9. Thirdly, for the worship which naturally men exhibit to powers invisible, it can be no other but such expressions of their reverence as they would use towards men; gifts, petitions, thanks, submission of body, considerate addresses, sober behaviour, premeditated words, swearing (that is, assuring one another of their promises), by invoking them. Beyond that, reason suggesteth nothing, but leaves them either to rest there, or for further ceremonies to rely on those they believe to be wiser than themselves.
10. Lastly, concerning how these invisible powers declare to men the things which shall hereafter come to pass, especially concerning their good or evil fortune in general, or good or ill success in any particular undertaking, men are naturally at a stand; save that using to conjecture of the time to come by the time past, they are very apt, not only to take casual things, after one or two encounters, for prognostics of the like encounter ever after, but also to believe the like prognostics from other men of whom they have once conceived a good opinion.
11. And in these four things, opinion of ghosts, ignorance of second causes, devotion towards what men fear, and taking of things casual for prognostics, consisteth the natural seed of religion; which, by reason of the different fancies, judgements, and passions of several men, hath grown up into ceremonies so different that those which are used by one man are for the most part ridiculous to another.
12. For these seeds have received culture from two sorts of men. One sort have been they that have nourished and ordered them, according to their own invention. The other have done it by God's commandment and direction. But both sorts have done it with a purpose to make those men that relied on them the more apt to obedience, laws, peace, charity, and civil society. So that the religion of the former sort is a part of human politics; and teacheth part of the duty which earthly kings require of their subjects. And the religion of the latter sort is divine politics; and containeth precepts to those that have yielded themselves subjects in the kingdom of God. Of the former sort were all the founders of Commonwealths, and the lawgivers of the Gentiles: of the latter sort were Abraham, Moses, and our blessed Saviour, by whom have been derived unto us the laws of the kingdom of God. [Illustrated XII 14-19.]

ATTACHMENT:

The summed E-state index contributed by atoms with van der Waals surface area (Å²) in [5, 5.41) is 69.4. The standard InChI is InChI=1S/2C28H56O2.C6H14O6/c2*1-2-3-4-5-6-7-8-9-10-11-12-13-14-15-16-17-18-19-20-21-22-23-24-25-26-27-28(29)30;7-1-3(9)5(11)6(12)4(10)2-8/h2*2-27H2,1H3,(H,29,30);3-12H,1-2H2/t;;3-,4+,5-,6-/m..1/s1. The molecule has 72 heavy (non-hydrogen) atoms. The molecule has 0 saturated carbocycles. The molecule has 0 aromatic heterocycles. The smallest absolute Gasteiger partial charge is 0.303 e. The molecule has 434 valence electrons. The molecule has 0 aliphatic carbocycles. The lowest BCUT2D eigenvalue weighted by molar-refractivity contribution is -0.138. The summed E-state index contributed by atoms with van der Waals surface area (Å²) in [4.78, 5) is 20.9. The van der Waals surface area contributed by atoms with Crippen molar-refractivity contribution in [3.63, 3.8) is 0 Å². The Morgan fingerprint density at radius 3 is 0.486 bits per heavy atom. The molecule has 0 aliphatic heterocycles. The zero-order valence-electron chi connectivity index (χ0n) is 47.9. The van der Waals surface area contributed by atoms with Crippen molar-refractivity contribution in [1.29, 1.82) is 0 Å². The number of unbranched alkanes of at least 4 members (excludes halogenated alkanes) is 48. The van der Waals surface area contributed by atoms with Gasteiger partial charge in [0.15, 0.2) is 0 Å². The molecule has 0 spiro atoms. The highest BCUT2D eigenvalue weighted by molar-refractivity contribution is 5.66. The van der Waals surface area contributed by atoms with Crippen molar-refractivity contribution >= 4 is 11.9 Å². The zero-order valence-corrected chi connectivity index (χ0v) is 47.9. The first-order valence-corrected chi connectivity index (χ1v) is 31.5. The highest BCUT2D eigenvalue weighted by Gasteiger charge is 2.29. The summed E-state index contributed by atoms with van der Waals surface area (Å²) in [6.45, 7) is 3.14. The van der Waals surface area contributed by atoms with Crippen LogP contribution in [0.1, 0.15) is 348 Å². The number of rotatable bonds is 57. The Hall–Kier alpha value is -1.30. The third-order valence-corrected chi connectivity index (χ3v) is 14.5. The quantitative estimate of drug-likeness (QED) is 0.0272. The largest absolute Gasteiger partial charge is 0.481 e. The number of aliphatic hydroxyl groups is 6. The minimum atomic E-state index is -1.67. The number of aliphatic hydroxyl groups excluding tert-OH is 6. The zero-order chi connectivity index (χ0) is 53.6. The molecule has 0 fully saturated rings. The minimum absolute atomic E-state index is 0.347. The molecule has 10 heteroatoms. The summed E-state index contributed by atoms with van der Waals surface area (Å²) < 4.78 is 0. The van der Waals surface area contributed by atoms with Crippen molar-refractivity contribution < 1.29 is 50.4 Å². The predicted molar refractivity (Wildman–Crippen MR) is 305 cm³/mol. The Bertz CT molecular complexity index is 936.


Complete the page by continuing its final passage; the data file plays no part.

[type: proposition; interpreter: Larry Sanger; source: Hobbes, Lev XII 24]
All “formed” religion depends on the reliability of its founder(s); if they become unreliable, the religion falls apart.
For seeing all formed religion is founded at first upon the faith which a multitude hath in some one person, whom they believe not only to be a wise man and to labour to procure their happiness, but also to be a holy man to whom God Himself vouchsafeth to declare His will supernaturally, it followeth necessarily when they that have the government of religion shall come to have either the wisdom of those men, their sincerity, or their love suspected, or that they shall be unable to show any probable token of divine revelation, that the religion which they desire to uphold must be suspected likewise and (without the fear of the civil sword) contradicted and rejected.
[type: explanation; interpreter: Larry Sanger; source: Hobbes, Lev XII 28]
Why miracles and prophesy are the only way to start a new religion.
Lastly, the testimony that men can render of divine calling can be no other than the operation of miracles, or true prophecy (which also is a miracle), or extraordinary felicity. And therefore, to those points of religion which have been received from them that did such miracles, those that are added by such as approve not their calling by some miracle obtain no greater belief than what the custom and laws of the places in which they be educated have wrought into them. For as in natural things men of judgement require natural signs and arguments, so in supernatural things they require signs supernatural (which are miracles) before they consent inwardly and from their hearts.